Back to Raymond Williams text: the author paints a panorama of the English society of the late 1950s, analyzing its thinking and behaviors, influenced by Marxists ideas. Regardless his personal identification with communist philosophies, he still manages to recognize that some of the Marxists interpretations of society cannot be accepted: Raymond is radically against the idea of the prejudiced expression ‘ignorant masses.' Moreover, his against the term ‘masses’ at all:
“I don’t believe that the ordinary people, in fact, resemble the common description of the masses, cheap and trivial in taste and habit. I put it another way: that there are in fact no masses, but only ways of seeing people as masses”.
With these statements - and a few others throughout the text - Williams portraits, unintentionally, a common human feature: to think of ourselves as a separate piece of the society; as individuals, and not in a group kind of way. It is always ‘them and me,' instead of ‘us.' And that is one of the reasons why the term ‘ignorant masses’ is still accepted by some people.
They (those who believe in the word masses, and that the masses are ignorant - and I do not include myself as I do not share this belief) failed to understand that they too are part of this group so-called ‘mass.' That everybody is in the same boat, the same society, with the same culture and values. To consider your peers ignorant is to assume your ignorance. And no one wants to look at him or herself like that.
Allan Kaprow says in his essays that ‘Only in the fine arts does the quest for originality remain a vestige of individualism and specialization. It is the ideological token of the sufficient self’. Although the text was written almost 40 years ago – and at that time, could have made sense - today, the reality is other: everybody strives to be different, to stand out. True, we still have the need to feel ‘part of something,' as every human being probably has, but we want to be unique.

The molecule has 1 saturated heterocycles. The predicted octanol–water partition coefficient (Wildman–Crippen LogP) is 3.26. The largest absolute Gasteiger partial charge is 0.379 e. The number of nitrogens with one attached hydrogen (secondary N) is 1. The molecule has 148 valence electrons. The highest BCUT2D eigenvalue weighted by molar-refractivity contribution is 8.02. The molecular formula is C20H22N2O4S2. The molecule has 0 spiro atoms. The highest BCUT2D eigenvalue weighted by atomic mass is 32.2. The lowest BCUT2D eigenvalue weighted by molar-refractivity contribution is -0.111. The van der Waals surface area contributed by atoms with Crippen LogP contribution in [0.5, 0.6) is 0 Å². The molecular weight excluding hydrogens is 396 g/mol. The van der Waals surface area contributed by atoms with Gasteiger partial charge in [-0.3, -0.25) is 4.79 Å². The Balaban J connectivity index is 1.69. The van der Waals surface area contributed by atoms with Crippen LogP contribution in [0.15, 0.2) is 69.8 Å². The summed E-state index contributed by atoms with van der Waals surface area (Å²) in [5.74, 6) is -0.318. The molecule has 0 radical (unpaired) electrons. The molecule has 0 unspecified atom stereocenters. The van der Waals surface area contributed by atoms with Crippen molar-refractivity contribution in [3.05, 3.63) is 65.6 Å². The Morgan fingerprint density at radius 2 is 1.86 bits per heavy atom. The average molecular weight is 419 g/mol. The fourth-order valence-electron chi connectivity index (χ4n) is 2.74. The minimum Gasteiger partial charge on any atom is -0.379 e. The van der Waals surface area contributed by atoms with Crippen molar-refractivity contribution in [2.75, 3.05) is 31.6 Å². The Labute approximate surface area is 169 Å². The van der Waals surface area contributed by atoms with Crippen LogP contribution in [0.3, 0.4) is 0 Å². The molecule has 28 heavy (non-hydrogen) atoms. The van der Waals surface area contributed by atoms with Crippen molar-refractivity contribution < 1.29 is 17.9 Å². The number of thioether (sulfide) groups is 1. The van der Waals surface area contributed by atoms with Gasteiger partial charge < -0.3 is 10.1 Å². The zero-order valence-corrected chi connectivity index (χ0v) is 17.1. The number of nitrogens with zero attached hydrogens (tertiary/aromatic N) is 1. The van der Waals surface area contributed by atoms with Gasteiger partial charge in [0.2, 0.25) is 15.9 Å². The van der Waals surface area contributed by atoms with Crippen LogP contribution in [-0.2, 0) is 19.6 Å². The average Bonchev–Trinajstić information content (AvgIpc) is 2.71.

And artists, too, want their art to be unique. “Originality as an index of integrity may be on the wane” (A. Kaprow). Is not. Nowadays, to make an imitation became just too easy. Everyone can scan a painting; print a poster, or copy paste a text. The same way that everybody can be (or at least, everybody thinks that they can be) a photographer just by having a smartphone and a photo-editing app.
“Artists are noticeably discarding unique handmade qualities for multiples made by machines or teams, ideas conceived by groups or processes generated in the lab environment.” To Kaprow, that citation signifies the decline of the uniqueness of artworks. But, today, that can mean the exact opposite: everybody can take a picture, as the digital cameras do all the work practically themselves, but there are only a few people who can gather big teams, and generate grand ideas that end up being unique pieces. Damien Hirst and Jeff Koons are just two examples.
All in all, we may all have become a performance artist, waiting for someone to press ‘Like,' or share our video on YouTube. The audience? No worries. Google and Facebook will provide us the ratings.